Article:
Even, Meloyne can be used on two different computers simultaneously. But I think we can live with only one computer can be used at a time for Dorico.
I maybe dreaming but, Dorico on Steam would be a great choice also. Like Cakewalk do it for Sonar and their other softwares which I am having a great experimentation.
So, giving us the 1. choice; meaning two computer activitation, solves all our problems. Then we can use Dorico not only at home, but also on the run which is a obligatory for serious work.
In the era of the cloud, and the ability to transfer a license over the internet such as Sibelius does, it seems ludicrous to me that a company would force such a draconian licensing policy on a user. Protecting IP - yes! I get that. But it can be done without making the user suffer.
Not only is it inconvenient, but if something happens to the dongle then either the customer loses the program or has a major hassle to somehow recover the use of it - it makes it so anyone who is on the go with multiple systems has to be reminded, every time they switch from one computer to another, how stingy and fearful Steinberg is.
And I like what Daniel and team are doing - I just think the company ought to rethink it. There’s a lot of bad PR that goes out too, not to mention ill-will.
This could be done so much more intelligently, and with the needs of the users in mind, whilst still protecting intellectual assets.
And while I’m ranting, one license on one computer? Really? Sibelius lets a user use 2 computers. Adobe does too. So does Microsoft. I wish Steinberg would get the hint. Do they really feel someone should buy it twice for use on 2 computers? Granted, one could cheat and give a license to a friend, but I suspect this is really the exception and not the norm. If they are trying to protect themselves against piracy, the people who want to hack their system will, period.
I have 2 hands and I can’t physically use two computers at once anyway; most people will use one license on a laptop and one on a desktop in different locations, and never at the same time. I imagine the clever coders at Steinberg could even detect if the program is running on 2 computers at once and alert the user or shut down one license. It’s totally in the realm of possibility.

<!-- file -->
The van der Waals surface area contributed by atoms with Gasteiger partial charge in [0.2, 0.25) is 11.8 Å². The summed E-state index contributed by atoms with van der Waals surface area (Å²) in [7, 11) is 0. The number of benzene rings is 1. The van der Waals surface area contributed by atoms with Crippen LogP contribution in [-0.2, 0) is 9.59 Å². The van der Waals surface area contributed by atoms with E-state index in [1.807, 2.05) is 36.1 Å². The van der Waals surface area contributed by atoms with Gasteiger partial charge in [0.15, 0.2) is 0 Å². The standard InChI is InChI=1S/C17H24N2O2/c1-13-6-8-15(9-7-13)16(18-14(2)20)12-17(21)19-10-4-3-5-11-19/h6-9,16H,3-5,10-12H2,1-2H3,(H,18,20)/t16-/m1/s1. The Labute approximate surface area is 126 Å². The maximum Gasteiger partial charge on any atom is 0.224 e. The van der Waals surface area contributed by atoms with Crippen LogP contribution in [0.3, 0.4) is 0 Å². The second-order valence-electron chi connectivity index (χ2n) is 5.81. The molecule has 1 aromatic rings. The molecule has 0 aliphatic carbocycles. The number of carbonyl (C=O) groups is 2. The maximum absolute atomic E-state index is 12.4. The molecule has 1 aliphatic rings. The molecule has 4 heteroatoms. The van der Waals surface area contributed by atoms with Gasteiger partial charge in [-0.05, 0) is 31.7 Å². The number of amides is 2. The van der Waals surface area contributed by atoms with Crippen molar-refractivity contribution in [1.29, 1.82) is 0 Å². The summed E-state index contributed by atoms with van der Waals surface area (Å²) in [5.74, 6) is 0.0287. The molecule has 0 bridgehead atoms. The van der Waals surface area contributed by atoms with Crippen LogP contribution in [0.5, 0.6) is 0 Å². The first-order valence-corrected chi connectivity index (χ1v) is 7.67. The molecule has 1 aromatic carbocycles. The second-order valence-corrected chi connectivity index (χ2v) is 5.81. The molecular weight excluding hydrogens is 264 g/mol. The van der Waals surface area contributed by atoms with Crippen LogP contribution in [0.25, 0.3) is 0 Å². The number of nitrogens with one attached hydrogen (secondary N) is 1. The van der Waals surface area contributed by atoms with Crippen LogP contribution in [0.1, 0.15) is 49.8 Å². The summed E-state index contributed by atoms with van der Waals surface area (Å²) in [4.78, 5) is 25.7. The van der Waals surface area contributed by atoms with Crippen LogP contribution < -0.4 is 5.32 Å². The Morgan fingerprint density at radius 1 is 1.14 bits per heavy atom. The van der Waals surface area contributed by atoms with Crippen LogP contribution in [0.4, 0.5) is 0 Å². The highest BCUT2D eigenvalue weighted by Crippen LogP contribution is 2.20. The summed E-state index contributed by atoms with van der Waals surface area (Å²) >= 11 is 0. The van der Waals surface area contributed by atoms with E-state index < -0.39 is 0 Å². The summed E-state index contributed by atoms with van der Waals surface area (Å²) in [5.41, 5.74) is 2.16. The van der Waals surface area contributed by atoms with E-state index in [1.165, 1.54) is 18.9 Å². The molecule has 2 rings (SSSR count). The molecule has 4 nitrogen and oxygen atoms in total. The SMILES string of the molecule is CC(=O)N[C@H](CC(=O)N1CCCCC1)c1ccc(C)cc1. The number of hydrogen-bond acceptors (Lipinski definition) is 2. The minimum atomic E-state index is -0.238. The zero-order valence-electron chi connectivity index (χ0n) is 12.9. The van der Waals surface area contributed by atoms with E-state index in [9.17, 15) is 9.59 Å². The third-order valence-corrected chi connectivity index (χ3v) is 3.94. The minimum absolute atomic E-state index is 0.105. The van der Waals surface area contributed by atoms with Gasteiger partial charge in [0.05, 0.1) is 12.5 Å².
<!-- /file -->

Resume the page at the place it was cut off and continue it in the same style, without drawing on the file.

Sigh. Blowing in the wind.
Different people have different points of view of course, but AFAIK the Steinberg license system is the only one that hasn’t been cracked. (Certainly ilok and ilok2 have)
And judging by what I read in the general news, I don’t trust anything in “the cloud” to remain private - simply because of the old joke about the criminal who was asked “why do you rob banks” and answered “because that’s where the money is”. The bigger the cloud company, the more incentive there is to crack it.
Point taken. However, it would be helpful to know for example what kinds of revenue all the other companies are losing over their more friendly licensing schemes. I seriously doubt the usb dongle hasn’t been cracked - there are evil geniuses everywhere. But Steinberg makes the common man pay for it, when maybe it’s not the problem it’s cracked up to be.
In any case, it’s damn inconvenient, and yes, draconian. Sorry, but it is what it is.
Just want to remind Steinberg that this is all about a new player entering a well occupied market with a (currently) more than insufficient product with a very inconvinient licensing mechanism.
It should at least be on par with its competitors.
Probably impossible to know, since none of the parties involved has much incentive to tell the truth.
But it’s probably driving the software industry in a different direction, just as the “pop music industry” (for want of a better term) has figured out that the best way to make money is from live tours, not from selling recorded audio and video - you can’t pirate the experience of a live performance.
One “solution” to cracked software would be to force all user data to be stored on a cloud system owned by the software company, and sell the users access to their own data by subscription. You could then control access to the data in the cloud based on the type of security tokens currently used by banks, etc. The code of the application itself then becomes worthless unless the physical security device is available every time the app is used. (see https://en.wikipedia.org/wiki/Security_token)
Whether the software market is ready for that (yet) is another question - but selling application software licences by subscription instead of by one-off payments has already arrived.
My SO has a lot of tapes of Grateful Dead concerts the would indicate otherwise.